OIG deputizes billers as fraud police
Under the new compliance model for third-party billers issued by the Office of the Inspector General (OIG) last December, billing companies are directed not to submit for payment any claims they feel are dubious. Instead, they are instructed to notify the provider of their concerns in writing within 30 days.
If the provider "flagrantly" continues to submit questionable claims, the guidance suggests the billing company resign the contract and report any reliable suspicions to the OIG.
Included in the guidance are 17 specific kinds of abuses billers are instructed to watch for:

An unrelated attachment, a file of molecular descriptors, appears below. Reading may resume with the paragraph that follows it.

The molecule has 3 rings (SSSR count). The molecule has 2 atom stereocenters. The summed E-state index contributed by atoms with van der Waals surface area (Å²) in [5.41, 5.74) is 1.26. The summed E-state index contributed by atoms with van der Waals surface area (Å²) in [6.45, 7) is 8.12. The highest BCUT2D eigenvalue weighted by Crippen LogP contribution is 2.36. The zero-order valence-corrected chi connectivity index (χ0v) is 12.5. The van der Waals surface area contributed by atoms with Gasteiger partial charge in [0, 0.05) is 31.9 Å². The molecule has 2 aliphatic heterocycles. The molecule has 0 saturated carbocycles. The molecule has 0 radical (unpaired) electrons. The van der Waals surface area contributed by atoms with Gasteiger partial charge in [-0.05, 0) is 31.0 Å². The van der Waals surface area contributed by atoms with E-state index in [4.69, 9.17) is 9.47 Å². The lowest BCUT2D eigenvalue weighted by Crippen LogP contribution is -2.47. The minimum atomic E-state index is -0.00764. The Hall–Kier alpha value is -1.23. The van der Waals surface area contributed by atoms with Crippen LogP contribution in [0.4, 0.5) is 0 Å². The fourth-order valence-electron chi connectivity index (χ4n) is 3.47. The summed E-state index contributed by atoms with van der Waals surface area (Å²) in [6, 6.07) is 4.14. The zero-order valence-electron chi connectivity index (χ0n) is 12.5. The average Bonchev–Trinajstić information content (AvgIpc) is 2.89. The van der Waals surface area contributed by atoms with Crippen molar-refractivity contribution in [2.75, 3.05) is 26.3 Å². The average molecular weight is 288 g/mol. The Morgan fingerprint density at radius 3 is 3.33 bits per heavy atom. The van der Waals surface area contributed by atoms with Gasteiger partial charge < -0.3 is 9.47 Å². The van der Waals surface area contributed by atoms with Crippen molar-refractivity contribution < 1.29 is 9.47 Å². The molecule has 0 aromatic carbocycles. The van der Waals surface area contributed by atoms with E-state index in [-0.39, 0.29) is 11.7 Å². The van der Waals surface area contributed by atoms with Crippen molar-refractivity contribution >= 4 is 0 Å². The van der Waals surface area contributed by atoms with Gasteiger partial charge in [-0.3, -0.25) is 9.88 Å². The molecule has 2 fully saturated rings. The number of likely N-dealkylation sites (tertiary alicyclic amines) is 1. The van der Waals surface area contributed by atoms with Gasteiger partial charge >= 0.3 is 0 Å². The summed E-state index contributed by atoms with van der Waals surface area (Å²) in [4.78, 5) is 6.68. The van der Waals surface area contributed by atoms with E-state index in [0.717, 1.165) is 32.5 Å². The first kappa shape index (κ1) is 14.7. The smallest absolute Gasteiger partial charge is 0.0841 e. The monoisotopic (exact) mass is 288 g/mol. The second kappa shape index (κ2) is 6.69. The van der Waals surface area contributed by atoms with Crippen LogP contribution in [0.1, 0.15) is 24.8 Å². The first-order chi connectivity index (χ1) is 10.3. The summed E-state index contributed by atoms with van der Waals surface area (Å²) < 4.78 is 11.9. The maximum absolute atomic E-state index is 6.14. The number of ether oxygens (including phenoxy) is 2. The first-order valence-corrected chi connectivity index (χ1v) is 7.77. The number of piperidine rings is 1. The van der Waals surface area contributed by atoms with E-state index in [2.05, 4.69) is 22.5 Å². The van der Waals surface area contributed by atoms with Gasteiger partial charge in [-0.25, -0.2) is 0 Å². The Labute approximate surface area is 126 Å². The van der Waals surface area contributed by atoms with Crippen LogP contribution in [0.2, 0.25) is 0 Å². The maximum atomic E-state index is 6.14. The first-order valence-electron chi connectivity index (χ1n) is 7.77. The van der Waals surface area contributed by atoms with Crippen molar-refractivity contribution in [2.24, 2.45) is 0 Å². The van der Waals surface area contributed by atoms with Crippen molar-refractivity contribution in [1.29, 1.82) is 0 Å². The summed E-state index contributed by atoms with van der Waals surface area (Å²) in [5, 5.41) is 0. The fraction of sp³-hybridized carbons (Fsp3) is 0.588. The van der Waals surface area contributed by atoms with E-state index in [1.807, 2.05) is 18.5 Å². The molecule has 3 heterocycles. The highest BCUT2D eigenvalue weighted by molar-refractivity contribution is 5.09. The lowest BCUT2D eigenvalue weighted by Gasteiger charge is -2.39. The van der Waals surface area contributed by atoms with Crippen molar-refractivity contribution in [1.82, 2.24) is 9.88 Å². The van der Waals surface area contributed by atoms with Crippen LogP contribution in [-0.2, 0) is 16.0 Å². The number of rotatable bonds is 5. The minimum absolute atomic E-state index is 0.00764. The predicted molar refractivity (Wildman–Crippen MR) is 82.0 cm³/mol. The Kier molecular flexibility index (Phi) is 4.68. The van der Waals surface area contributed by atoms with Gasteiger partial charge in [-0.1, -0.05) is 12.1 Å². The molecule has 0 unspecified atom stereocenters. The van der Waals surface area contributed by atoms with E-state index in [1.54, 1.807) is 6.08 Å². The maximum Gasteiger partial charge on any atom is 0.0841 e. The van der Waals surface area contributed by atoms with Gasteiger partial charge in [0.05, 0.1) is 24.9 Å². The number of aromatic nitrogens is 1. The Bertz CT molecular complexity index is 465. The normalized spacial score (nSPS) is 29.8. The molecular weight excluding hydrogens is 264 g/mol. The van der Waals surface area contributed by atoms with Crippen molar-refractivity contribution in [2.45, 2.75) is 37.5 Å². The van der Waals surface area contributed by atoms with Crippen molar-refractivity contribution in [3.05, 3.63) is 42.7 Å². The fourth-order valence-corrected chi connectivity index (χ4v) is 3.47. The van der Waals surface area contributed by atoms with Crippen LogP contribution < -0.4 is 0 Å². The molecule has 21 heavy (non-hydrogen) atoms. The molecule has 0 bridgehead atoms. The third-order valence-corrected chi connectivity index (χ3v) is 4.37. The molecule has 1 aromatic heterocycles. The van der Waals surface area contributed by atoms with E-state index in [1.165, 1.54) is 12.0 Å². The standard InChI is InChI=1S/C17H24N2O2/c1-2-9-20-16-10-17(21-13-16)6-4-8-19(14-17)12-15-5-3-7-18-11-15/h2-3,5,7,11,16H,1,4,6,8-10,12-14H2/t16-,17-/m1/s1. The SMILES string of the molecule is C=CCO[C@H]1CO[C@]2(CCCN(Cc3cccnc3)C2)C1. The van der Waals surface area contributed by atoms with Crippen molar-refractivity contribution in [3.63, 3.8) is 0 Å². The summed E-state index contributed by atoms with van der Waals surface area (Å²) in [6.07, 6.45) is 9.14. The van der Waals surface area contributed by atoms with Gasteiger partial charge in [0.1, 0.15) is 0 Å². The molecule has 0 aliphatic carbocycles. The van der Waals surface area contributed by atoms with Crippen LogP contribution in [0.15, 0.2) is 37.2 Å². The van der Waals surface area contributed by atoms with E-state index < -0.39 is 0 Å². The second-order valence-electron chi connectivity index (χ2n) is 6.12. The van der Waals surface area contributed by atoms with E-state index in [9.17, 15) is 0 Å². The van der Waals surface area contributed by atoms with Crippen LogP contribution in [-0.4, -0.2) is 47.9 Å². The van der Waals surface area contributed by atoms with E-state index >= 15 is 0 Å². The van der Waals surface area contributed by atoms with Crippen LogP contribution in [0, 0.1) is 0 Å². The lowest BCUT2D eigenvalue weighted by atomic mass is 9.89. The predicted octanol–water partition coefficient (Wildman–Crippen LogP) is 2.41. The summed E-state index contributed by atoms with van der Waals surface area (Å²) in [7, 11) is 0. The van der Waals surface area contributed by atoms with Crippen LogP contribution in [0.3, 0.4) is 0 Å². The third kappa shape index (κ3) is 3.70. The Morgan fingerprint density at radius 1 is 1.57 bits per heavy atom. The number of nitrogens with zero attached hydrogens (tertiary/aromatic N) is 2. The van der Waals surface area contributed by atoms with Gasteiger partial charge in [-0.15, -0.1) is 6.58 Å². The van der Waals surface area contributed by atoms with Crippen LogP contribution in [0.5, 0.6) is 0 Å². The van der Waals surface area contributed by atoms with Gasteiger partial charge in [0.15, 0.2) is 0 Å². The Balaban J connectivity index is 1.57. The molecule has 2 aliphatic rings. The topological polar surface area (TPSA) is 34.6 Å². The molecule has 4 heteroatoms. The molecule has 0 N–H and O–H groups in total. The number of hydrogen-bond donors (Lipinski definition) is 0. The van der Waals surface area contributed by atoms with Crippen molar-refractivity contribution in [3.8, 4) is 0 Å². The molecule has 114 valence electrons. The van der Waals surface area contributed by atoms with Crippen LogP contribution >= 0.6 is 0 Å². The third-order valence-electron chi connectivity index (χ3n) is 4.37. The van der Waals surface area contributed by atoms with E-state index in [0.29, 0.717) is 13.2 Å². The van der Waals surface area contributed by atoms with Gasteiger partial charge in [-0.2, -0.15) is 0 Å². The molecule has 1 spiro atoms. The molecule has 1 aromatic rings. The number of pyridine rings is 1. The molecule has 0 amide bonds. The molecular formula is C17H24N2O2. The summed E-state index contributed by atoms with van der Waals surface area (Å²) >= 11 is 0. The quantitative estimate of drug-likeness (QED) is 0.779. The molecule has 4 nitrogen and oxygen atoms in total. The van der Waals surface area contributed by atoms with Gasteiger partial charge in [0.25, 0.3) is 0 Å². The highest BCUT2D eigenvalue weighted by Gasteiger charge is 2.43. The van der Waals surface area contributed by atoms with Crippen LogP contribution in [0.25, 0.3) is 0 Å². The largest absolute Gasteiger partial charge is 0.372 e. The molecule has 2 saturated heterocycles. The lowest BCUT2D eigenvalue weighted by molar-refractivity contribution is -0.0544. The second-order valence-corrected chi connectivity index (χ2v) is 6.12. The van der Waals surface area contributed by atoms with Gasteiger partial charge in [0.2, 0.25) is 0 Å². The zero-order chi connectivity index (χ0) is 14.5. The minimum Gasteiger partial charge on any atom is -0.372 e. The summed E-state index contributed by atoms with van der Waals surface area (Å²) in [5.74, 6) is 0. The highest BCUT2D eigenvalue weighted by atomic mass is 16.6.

• billing for undocumented services or items;
• duplicate billing;
• improper use of modifiers;
• inappropriate balance billing;
• poor or no resolution of overpayments;
• lack of computer system integrity;
• computer systems with fields requiring information to be entered indicating services were rendered when they either were not properly rendered or were not completely documented;
• unsecured records/information;
• willful misuse of provider ID number;
• outpatient services rendered in connection with inpatient stays;
• improperly billing a transfer as a discharge;
• incentives from clients to violate anti-kickback or other compliance regulations;
• joint ventures;
• improper discounts on professional services;
• improper waiver of copayments.